January 18, 2007 -- Able Newsflash No.50
The number of older people is increasing and the vision of The Community Care Act sadly is no longer a reality. Councils are short of money to provide care that many expected to be there when they needed it. A recent report by CSCI confirmed that fewer people are receiving services and those that do qualify have a high level of need.
The "level of need", when councils assess people for a care service can be categorised into four levels:
Very few local authorities now provide help to people below the level of "Substantial"
- Critical - When a person's survival and life is at immediate risk, the person is unaware of common dangers such as gas or electricity, or is unable to make their needs known. Many will need constant attention.
- Substantial - Risks may be over a few months rather than immediate. It could be a situation where a current carer relationship is in danger of collapsing and the person has limited awareness of common dangers. They are not efficient with their personal care in areas of washing and dressing.
- Moderate - The assessment shows that they may need help over the next year but the person can ask for help if they need it. The help is likely to be with daily household tasks or personal care but they are able to find and ask other people for help. It is possible that there may be some mental health concerns.
- Low - The person can say what they need and can ask other individuals for help but may have difficulty in performing in common social activities, The person also has a good support network in place.
People within the "Moderate" and "Low" categories now have to look for the private sector to help.
There are 4623 domiciliary care companies throughout the UK and a guide hourly rate is approx. �11.00 per hour.
It has been reported that Choices, a voluntary organisation based in London has gone into administration. Choices helped people to manage their direct payments, helped to write job advertisements and help with the interviewing of personal assistants, helped with CRB checks, insurance, bank accounts and ran a payroll system for their clients.
Many of their clients have personal assistants that do not appear to have been paid and tax and national insurance contributions appear not to have been made for some people.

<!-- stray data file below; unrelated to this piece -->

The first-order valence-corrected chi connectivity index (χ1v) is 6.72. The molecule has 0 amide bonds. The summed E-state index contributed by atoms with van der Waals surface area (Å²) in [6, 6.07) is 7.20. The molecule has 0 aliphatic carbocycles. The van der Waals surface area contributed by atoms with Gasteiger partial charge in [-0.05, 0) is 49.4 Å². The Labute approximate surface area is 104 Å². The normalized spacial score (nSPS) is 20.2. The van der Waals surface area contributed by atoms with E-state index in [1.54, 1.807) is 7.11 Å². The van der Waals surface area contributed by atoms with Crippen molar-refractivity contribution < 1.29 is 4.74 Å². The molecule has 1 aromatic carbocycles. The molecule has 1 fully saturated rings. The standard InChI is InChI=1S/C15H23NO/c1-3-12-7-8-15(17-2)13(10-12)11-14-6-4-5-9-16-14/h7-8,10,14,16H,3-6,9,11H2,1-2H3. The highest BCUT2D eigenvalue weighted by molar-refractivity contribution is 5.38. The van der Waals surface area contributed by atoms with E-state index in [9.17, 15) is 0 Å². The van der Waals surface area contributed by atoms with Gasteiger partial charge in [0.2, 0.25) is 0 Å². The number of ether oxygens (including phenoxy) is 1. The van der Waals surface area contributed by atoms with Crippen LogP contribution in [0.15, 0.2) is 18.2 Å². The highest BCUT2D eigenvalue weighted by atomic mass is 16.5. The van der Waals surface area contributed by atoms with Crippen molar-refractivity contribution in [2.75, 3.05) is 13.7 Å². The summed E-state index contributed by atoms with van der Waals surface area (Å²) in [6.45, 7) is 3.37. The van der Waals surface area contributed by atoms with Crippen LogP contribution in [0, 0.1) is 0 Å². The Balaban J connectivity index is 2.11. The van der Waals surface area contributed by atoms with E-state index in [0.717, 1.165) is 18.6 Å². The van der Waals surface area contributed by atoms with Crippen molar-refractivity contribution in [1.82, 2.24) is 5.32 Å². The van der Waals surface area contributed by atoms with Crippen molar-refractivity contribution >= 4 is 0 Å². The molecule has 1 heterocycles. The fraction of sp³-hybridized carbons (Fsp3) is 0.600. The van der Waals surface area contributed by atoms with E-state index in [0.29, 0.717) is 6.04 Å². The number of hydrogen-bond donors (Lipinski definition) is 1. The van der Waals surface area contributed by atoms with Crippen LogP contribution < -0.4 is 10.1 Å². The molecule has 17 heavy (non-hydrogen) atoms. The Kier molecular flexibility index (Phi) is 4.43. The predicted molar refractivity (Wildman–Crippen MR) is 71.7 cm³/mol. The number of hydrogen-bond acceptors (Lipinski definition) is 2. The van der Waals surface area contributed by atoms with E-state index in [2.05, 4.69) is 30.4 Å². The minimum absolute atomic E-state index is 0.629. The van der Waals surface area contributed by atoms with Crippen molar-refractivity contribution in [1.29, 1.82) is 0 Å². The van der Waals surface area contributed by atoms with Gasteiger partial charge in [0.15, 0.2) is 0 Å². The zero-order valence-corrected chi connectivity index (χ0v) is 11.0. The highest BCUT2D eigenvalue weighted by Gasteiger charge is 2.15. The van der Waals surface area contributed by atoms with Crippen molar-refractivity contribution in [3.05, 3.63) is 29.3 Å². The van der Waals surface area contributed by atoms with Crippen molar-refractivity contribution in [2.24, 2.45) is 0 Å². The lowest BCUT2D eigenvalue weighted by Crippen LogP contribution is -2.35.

Choices had a number of contracts with local London boroughs such as Bromley, Islington and Lewisham. The organisation had also expanded into Cambridgeshire and Suffolk.
This week, as a result of a visit by an Inspector from the Scottish Commission for the Regulation of Care Able Community Care has received it's Certification of Registration. This allows us to provide our live-in care services in Scotland to:
Adults who have Dementia, people who have H.I.V or A.I.D'S, people with a Learning Disability, people with Mental Health Problems, people with Physical Disabilities and Acquired Brain Injury, people with Sensory or Hearing Disability and Young People.Potential new clients have been visited in Jersey, Suffolk and Kent.
A care review has taken place in Bedford and a Risk Assessment was carried out in Essex.
Three members of staff have attended an external training course "Safeguarding Adults"
A new client post has commenced in Cornwall. An elderly male with a terminal illness. Salary �568.00 pw inc. Care Manager Ruth Divey
The Attendance Allowance is the biggest, unclaimed benefit in the UK.
Only 77% of care homes meet standards for managing medication safely and the standards for staff recruitment. (CSCI)
Between 1975 and 2002 the number of young disabled people rose by 62% (BBC)
We hope you have enjoyed reading this and "see you next week".
Angela Gifford, Proprietor
Able Community Care.